Advocacy April

LUNG FORCE: I’ve been on a whirlwind of advocacy and it all started with a quick trip to DC with LUNG FORCE and the American Lung Association. Advocates from all fifty states were pulled together to lobby Congress to sign on to a proposed bill increasing funding to the NIH. It was a heady if all too fast experience with a surprise appearance by Miss Patti Labelle (who sang Somewhere Over the Rainbow–my favorite ever song), as well as some inspiring comments about where cancer research is heading from Dr. Francis Collins, the director of the NIH. In addition we heard from Congresswoman Nita Lowey and Senator Dick Durbin, Dr. Johnathan R. Whetstine, Harold Wimmer (CEO of the ALA) and myself—adding the patient perspective. As always, it was great to catch up with some of my lung cancer peeps and to make some new friends as well.

LUNG FORCE advocacy day

LUNG FORCE advocacy day

My friend Karen Latzka gives Dr. Francis Collins a hug

My friend Karen Latzka gives Dr. Francis Collins a hug

Me and Miss Patti Labelle

Me and Miss Patti Labelle

My friend Janet Freeman-Daily in New Orleans for the AACR SSP program

Me and my friend Janet Freeman-Daily in New Orleans for the AACR SSP program

Invitation to Cancer 101

Invitation to Cancer 101

The panel for Cancer 101

The panel for Cancer 101

The patient has a seat at the table: representing

The patient has a seat at the table: representing

AACR SSP: I found out about the AACR’s Survivor Scientist Program by chance—two days before applications were due. My friend and fellow advocate Janet Freeman (who I learned had also applied) was a trooper and at my last minute request, wrote a letter of recommendation for me.

To say I had technical difficulties from the get go is an understatement. Unable to download their application form and with no time to figure out a way around my issue, I sent in what could only be described as cut and paste. And crossed my fingers.

Weeks went by and Janet learned she had been accepted to the program but I heard nothing. Oh well—Janet would be an excellent representative for lung cancer and I figured I could apply the following year.

And then I got a phone call from a lovely woman named Karen Mills, wondering why I had not responded to the notification that I had been accepted. Long story short, it was right around this time that I became aware that quite a few of the emails I was sending out had not been answered. At first I figured it was me, that nobody liked me anymore (sure, why not). But finally I realized that it was related to my email account having been hacked. My super smart former son-in-law Jamie explained that the hackers could be selectively intercepting some of my inbox. Turns out these wiley hackers had opened another account using my name: NOT ME, and yet much of my mail was/is being sent to that account. It is a big hot mess that I am still trying to untangle.

But back to the SSP—I was in!

Truth is, I had no idea WHAT I was in for. The SSP takes advocacy to a whole other level and I will not be able to convey everything I took away from these few days in one post.

Held in New Orleans as part of the annual AACR (American Association of Clinical Researcher’s) convention, it was like boot camp for advocates interested in learning more (much more) about the science and policy behind cancer research. Lots of rock stars of the cancer world here, and Vice President Joe Biden shared remarks about his Cancer Moonshot at the closing event (which sadly I missed—due to an early morning flight).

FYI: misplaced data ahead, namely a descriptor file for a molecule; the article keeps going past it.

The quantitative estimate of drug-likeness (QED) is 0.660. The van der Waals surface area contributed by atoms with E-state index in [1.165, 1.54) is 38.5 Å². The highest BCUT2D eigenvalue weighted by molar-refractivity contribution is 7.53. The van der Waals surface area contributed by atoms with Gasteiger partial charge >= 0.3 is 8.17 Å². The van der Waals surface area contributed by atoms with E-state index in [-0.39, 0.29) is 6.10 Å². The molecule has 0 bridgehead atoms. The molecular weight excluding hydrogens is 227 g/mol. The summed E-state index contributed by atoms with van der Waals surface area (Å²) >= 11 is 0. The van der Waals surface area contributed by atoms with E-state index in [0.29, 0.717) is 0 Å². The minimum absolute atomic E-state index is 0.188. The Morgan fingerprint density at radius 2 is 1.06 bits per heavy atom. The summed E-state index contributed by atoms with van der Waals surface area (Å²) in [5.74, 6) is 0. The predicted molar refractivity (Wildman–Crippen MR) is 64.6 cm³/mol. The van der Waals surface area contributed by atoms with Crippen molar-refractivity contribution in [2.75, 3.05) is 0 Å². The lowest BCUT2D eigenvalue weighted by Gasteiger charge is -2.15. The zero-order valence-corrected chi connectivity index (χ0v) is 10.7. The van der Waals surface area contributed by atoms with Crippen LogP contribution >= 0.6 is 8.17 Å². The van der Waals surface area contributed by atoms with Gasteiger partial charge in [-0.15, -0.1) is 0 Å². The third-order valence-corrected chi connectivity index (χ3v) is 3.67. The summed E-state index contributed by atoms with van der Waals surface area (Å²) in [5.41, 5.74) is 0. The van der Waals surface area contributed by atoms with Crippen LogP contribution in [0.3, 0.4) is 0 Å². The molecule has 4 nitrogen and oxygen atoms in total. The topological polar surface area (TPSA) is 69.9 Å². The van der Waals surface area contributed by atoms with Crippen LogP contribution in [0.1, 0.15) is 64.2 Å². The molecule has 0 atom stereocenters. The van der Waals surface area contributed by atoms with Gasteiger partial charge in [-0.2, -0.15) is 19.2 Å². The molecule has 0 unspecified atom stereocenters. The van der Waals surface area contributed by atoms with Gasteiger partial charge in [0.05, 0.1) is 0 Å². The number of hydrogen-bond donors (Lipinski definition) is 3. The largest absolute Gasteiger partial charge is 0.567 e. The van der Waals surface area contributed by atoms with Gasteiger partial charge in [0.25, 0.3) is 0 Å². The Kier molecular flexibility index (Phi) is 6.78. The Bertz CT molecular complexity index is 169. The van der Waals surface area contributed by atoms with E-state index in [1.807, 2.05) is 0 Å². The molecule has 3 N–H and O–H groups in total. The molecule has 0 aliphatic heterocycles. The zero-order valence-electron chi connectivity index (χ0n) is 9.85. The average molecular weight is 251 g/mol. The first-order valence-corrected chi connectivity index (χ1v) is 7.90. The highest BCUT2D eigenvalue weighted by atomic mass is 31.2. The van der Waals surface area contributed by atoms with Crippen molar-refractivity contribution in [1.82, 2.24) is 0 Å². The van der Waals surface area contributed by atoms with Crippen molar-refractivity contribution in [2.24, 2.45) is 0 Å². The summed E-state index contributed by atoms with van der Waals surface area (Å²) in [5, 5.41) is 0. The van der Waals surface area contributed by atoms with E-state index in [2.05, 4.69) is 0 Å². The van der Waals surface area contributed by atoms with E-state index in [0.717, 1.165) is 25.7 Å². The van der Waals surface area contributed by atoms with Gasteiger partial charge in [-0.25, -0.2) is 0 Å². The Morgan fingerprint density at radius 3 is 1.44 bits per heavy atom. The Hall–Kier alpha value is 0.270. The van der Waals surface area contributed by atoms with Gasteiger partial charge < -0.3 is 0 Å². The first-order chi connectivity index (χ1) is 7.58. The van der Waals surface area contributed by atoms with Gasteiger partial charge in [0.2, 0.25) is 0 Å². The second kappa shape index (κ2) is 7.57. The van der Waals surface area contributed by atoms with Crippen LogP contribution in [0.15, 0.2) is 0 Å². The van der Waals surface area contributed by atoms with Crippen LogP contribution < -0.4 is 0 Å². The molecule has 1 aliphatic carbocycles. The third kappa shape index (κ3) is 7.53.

Over the coming weeks I will tell you more about what I learned while in attendance (one of the mandates of participation—that you share information gleaned there with your community).

NCCR:  Next up was a congressional briefing pertaining to the National Cancer Moonshot Initiative. I again provided the patient perspective alongside a very distinguished panel (see image above). And I was positively touched that my son August’s childhood friend Jonathan Soohoo was in attendance along with my dear friend Sally. Absolutely exhilarating. Next up: Lungevity’s National Hope Summit!

16 responses to “Advocacy April

  1. Good for you! How well you represent such an important cause. You rock!

  2. Thanks Linnea for being so pro-active and a strong advocate for all of us. So proud of you and your tireless work. 💙💙

    Mary Connell

  3. I am so impressed …and glad…that you are advocating for us, Linnea! and I’m really anxious to hear all you’ve learned.
    I’m heading out to the Stowe Weekend of Hope where I hope to advocate AND to learn more (which I will post on my blog:
    stay tuned, Laurie
    p.s. I look forward to getting together in person when all our advocacy work is done!

  4. Thank you deeply for your advocacy for our community.

  5. Linnea and Patti LaBelle — a perfect, starry combination!
    It’s so good that you are there representing. Wish your talk were posted so we could all hear. xoxo

  6. I am so happy I have found you! I am 37years old and am in my 4th year of my ALK journey. I have found it hard the last year after getting the complete response I always wanted my doc said “it will come back” of course I felt like I had reached the top and now the only way was down, but seeing you here today has given me a hope more than anything! I to am an ambassador for CRUK, and I am trying to never lose hope and hope that every year I survive will be another year closer to a cure. You have given me another boost to continue to fly. Thank you xxx best of love to you.

  7. Linnea, can I ask is lorlatinib taking much longer to progress through trials, I feel we have been hearing about it for quite a long time but the trials still seem to be small / early stage, so most people have no access to it yet, Alma Uk reader😊

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